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Surgical Nutrition

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A brief summary of surgical nutrition, routes and requirements

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Surgical Nutrition

  1. 1. Brooke Sachs Surgical Teaching April 2018 Resources list plus with the help of lecture notes from Surgical Metabolism subject USYD 2015
  2. 2.  Born April 25 1906, died Sept 17 1991  Wanted to be an artist but his parents did not approve  Obtained a scholarship to the National Academy of Design, training there while completing high school  Went to Medical School to appease his parents – worked at the peak of the Great Depression and struggled to make money  Went back to illustrating in order to make ends meet  Wrote/illustrated over 200 pamphlets and 13 atlases  According to Dr Michael DeBakey, Netter’s contribution to our understanding of anatomy is the greatest advancement since Vesalius in the 16th century  Now has a medical school in Conneticut named after him
  3. 3.  Gain an understanding of surgical metabolism  Understand how to optimise peri-operative nutrition in elective patients  Understand how to optimise metabolic outcomes through nutrition in emergency/non-elective patients  Understand the different feeding methods and their relative risks, benefits and uses in surgical patients  Define and understand re-feeding syndrome
  4. 4.  Body builders  Fitness fanatics  Dieticians and nutritionists  The Paleo Chef  And so on and so on
  5. 5.  Elderly folk  Post-trauma  Cancer patients  Liver disease patients  Burns  And so on, and so on
  6. 6.  37 M presents to hospital with severe epigastric pain  pancreatitis  Diagnosed as severe, has SIRS then MODS response requiring ICU support  Necrotising pancreatitis  BMI 30, no recent weight loss or gain  Doesn’t normally go to the doctor, no known background health conditions  Normally eats meat, pies, doesn’t like fruit or vegetables  Works as a truck driver, smokes 10 cigarettes/day for 20 years  Normally drinks 1 carton of beer/week  12 hours prior to presentation had pain start after celebrating his birthday by drinking a bottle of whiskey
  7. 7.  70 F presented last night with small bowel obstruction and strangulation requiring urgent laparotomy – 20cm bowel resected and re-anastomosed, adhesiolysis  Background previous open cholecystectomy, TAHBSO, AF on warfarin, PVD, HTN  No recent weight loss, BMI 19  Was well prior to the last 24h  Previous smoker 50 pack years, quit 5 years ago, teetotaler, lives in assisted living, normally walks with a 4ww but does her own grocery shopping, able to complete ADLs  What is your nutrition plan?
  8. 8.  Micronutrient deficiencies in the absence of macronutrient deficiency (enough energy, not enough vitamins … all our patients who eat a lot of KFC)  Macronutrient deficiency  Pure starvation  Relative protein deficiency  Micro- and macronutrient deficiencies  Often seen in the developing world  Cachexia  Cytokine mediated  Cancer  INADEQUATE NUTRITION CAN OCCUR IN PEOPLE EATING A NORMAL DIET  SURGICAL PATIENTS ARE IN A CATABOLIC STATE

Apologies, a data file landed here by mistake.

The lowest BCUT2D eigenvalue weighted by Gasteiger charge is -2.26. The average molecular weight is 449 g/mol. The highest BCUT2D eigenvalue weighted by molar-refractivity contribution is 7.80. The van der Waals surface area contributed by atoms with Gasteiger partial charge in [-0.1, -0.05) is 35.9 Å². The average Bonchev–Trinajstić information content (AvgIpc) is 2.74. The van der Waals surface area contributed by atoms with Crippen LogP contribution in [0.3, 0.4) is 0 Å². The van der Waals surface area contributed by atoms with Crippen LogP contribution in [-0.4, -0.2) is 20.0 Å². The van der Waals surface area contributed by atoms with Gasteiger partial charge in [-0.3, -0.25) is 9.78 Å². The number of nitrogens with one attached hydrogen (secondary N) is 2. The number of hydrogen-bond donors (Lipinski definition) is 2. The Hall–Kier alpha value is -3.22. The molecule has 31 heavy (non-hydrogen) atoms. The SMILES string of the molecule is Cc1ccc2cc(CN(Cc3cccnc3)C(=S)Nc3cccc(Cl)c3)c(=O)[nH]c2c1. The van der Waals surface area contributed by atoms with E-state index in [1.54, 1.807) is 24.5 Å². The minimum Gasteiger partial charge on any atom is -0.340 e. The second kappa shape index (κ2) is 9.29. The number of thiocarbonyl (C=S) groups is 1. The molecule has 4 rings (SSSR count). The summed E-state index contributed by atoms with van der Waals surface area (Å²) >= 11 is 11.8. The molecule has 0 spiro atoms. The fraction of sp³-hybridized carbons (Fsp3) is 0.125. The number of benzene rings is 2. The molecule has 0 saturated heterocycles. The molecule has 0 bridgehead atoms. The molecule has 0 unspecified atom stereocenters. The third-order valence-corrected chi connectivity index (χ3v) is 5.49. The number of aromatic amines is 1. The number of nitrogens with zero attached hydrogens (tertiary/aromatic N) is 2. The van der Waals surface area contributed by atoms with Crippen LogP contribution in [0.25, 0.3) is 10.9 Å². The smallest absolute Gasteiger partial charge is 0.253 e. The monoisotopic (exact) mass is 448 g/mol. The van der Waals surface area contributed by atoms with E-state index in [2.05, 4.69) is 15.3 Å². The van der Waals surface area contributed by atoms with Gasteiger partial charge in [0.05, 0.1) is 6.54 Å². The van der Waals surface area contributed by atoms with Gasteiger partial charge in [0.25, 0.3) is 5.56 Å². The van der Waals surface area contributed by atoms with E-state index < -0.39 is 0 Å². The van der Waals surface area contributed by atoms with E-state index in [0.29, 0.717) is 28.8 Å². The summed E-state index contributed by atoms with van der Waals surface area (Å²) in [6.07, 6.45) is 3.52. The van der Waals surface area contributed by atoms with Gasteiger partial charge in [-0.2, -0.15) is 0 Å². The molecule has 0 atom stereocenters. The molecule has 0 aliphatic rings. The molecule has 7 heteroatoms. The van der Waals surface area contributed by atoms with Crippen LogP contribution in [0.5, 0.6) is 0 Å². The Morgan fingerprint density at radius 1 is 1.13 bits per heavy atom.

9. 9.  Sepsis, surgery, acute and chronic illness predispose individuals to metabolic derangement  This is driven by a pro-inflammatory state  Can occur even when eating ”adequately”  Can be worsened by anorexia promoted by illness  Protein intake is the most important component of macronutrition in these patients  This leads to:  Loss of lean body mass (i.e. muscle)  Structural and functional impairment (muscle wasting, organ impairment)  Dysregulation of energy utilisation pathways  Ineffective antioxidation  build up of toxins  INCREASED COMPLICATIONS AND MORTALITY
  10. 10.  Detsky et al. JPEN 1987  9% of moderately malnourished patients have major complications  42% of severely malnourished patients have major complications  Severely malnourished patients are four-times more likely to suffer post operative complications than well-nourished patients  Hypoalbuminaemia is associated with higher surgical morbidity and mortality  Infectious complications are increased with malnutrition
  11. 11.  Our patients are septic, broken or inflammed  Their endocrine systems are hyperactive (adrenal response, thyroid response)  Surgery may resolve part of their inflammation, however the process of performing surgery is extremely physiologically stressful  Post-operative outcomes are impacted by  Nutrition  pre- and post-operative body composition  Medications  Post operative management
  12. 12. https://thoracickey.com/metabolism-in-surgical-patients/
  13. 13.  Desky et al  Hx  Weight change  Dietary intake change  GI symptoms  Functional capacity  Underlying disease and metabolic demand  Physical exam  Loss of subcutaneous fat  Muscle wasting  Ankle oedema  Sacreal oedema  Ascites  Also consider:  Weight fluctuations – a patient who lost 10% of their BW, then regained 3% is in a better position than someone who lost 7% in the same time frame  Intention – someone intentionally losing weight on a healthy diet is in a better position than someone trying to gain weight but losing it  Previous surgeries/known background GIT issues  Medications